Gulf infrastructure projects moving despite oil slump, says Atkins exec

Simon Moon, CEO of Atkins Middle East, says states like Saudi Arabia are committed to vital infrastructure and transport projects

PHOTO: A recent report by Alpen Capital said the dip in oil prices may cause a reduction in state spending within the GCC. Credit: Shutterstock

Gulf infrastructure works are largely unaffected by the slump in oil prices, despite some fears that major construction projects would be hit, according to the regional boss of the consultancy Atkins.

A recent report by Alpen Capital said the dip in oil prices may cause a reduction in state spending within the GCC, which in turn would hamper the growth of the regional construction industry.

But Simon Moon, the chief executive for Atkins in the Middle East, said there wouldn’t be a “massive impact” on major government, infrastructure and transport projects due to them being essential to the growth and development of the GCC.

“We’ve not seen a massive impact as a designer, at the moment. A lot of the projects we’re involved in are government projects. At the end of the day, even the property projects are driven by government sentiments and aspirations. We’ve seen those continue to have very strong commitment,” he told

“If you look at Qatar, a lot of their infrastructure going on there is around their vision for 2030. It’s the same in Saudi Arabia. I think those major transportation programs don’t seem to have been affected (by the fall in oil prices). Certainly, the current ones that are being delivered. If you look at the real need in Saudi Arabia for their economic diversification, the work that we’re doing with economic cities and so on, those don’t show any signs of having their budgets cut,” he added.

While analysts have said that there would not be any immediate impact, they did warn that there may be repercussions further down the line. The Alpen Capital report added that there were other challenges facing the GCC construction industry – in particular the cost of cement and increased competition for resources.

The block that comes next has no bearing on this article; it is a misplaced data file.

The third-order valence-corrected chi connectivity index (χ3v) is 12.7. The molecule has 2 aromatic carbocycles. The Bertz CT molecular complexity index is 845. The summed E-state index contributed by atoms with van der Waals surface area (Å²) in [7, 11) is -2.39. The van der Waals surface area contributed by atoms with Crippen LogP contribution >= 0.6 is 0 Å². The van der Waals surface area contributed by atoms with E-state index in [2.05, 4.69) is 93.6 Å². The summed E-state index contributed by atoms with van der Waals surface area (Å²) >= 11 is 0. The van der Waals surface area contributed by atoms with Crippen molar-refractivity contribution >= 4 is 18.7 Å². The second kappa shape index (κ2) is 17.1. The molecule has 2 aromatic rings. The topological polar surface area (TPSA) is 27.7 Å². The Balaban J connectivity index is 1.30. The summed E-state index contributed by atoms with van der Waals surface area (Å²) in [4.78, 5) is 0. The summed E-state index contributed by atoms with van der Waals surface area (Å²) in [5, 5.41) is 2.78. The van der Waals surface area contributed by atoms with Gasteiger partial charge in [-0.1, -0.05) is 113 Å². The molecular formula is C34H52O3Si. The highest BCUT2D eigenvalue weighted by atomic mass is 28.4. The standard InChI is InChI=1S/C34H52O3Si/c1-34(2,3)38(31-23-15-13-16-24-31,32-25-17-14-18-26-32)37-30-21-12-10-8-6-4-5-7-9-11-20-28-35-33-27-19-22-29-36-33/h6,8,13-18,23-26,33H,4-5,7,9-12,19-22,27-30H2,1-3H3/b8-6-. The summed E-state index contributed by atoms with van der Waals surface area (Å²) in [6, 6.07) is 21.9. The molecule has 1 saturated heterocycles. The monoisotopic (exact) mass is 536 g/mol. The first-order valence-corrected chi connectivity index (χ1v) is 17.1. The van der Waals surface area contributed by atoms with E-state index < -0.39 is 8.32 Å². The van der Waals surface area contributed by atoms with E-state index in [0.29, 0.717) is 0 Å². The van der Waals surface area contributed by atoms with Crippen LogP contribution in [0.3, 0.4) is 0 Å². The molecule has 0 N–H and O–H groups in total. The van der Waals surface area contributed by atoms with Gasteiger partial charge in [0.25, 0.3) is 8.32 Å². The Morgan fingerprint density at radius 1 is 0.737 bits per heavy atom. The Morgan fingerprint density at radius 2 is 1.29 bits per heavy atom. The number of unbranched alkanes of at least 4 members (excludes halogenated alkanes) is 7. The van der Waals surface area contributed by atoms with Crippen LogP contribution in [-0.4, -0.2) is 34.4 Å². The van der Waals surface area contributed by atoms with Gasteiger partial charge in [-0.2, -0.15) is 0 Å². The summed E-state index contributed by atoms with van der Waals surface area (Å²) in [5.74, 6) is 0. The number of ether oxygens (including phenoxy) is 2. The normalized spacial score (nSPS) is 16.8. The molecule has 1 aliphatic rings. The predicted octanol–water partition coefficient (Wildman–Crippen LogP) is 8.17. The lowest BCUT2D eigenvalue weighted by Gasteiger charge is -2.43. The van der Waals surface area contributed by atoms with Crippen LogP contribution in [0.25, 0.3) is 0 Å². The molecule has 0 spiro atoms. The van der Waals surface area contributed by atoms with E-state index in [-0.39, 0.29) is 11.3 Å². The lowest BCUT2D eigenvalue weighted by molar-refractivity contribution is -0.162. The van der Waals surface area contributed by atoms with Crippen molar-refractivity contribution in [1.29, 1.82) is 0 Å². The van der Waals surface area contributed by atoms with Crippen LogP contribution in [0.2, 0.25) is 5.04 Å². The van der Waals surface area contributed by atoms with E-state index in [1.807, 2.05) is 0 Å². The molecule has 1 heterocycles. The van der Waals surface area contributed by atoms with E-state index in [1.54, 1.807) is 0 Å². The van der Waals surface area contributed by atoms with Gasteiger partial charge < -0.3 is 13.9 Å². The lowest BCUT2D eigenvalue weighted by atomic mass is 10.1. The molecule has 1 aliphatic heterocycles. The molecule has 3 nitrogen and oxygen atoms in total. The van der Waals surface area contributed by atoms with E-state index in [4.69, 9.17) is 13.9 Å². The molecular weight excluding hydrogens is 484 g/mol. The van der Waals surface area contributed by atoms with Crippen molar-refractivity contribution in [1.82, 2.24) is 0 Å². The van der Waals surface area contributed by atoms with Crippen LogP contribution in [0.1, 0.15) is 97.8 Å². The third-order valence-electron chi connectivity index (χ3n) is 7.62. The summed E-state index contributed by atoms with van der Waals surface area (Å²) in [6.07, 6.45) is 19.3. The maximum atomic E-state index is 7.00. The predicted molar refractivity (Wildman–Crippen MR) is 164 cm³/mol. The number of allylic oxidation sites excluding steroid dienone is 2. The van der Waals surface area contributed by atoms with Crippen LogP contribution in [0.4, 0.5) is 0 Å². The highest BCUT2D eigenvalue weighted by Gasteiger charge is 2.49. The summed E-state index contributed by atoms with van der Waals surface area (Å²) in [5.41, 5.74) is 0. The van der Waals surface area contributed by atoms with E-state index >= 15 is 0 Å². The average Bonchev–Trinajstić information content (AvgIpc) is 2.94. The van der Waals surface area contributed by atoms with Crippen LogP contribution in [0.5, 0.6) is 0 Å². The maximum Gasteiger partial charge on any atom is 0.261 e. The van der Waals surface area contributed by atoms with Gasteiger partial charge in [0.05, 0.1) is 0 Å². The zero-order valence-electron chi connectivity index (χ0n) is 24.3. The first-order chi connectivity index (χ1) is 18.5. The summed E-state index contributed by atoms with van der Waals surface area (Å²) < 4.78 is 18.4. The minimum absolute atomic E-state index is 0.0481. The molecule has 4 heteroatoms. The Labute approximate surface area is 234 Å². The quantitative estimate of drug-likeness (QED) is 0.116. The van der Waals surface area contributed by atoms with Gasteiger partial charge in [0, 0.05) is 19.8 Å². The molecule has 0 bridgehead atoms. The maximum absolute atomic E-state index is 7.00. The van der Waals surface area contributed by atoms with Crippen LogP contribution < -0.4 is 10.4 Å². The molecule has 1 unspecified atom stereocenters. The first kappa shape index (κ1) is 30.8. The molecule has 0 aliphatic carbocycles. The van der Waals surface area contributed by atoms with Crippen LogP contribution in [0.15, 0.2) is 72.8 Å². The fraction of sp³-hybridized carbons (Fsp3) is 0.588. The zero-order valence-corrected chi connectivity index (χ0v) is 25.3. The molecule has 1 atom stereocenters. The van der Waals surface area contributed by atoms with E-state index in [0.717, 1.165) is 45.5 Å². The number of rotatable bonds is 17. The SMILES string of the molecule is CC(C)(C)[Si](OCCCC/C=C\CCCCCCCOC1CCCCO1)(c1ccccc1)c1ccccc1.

Moon agreed with these sentiments, pointing out that there would be some correction of some type within each government, in terms of their spending overall. However, he added that Atkins would continue to focus on projects that would have a ‘long term integrity’ around them, which would help them avoid any major downturns in the market.

“Can the Middle East continue with these low oil prices, without correcting their budget spend? I think that it’s unlikely. Saudi Arabia has clearly said that they have the reserves to continue, no matter what the oil prices are – and that’s probably true, but with the change of ruler, they’ve looked at what’s important and what the priorities are.

“Clearly security has increased in their priorities, social cohesion has increased in priority, and so has health, education and proper transportation networks. Those things are, I think, underlying issues and have a greater need. They will stay committed to them, rather than the short-term oil prices,” he concluded.


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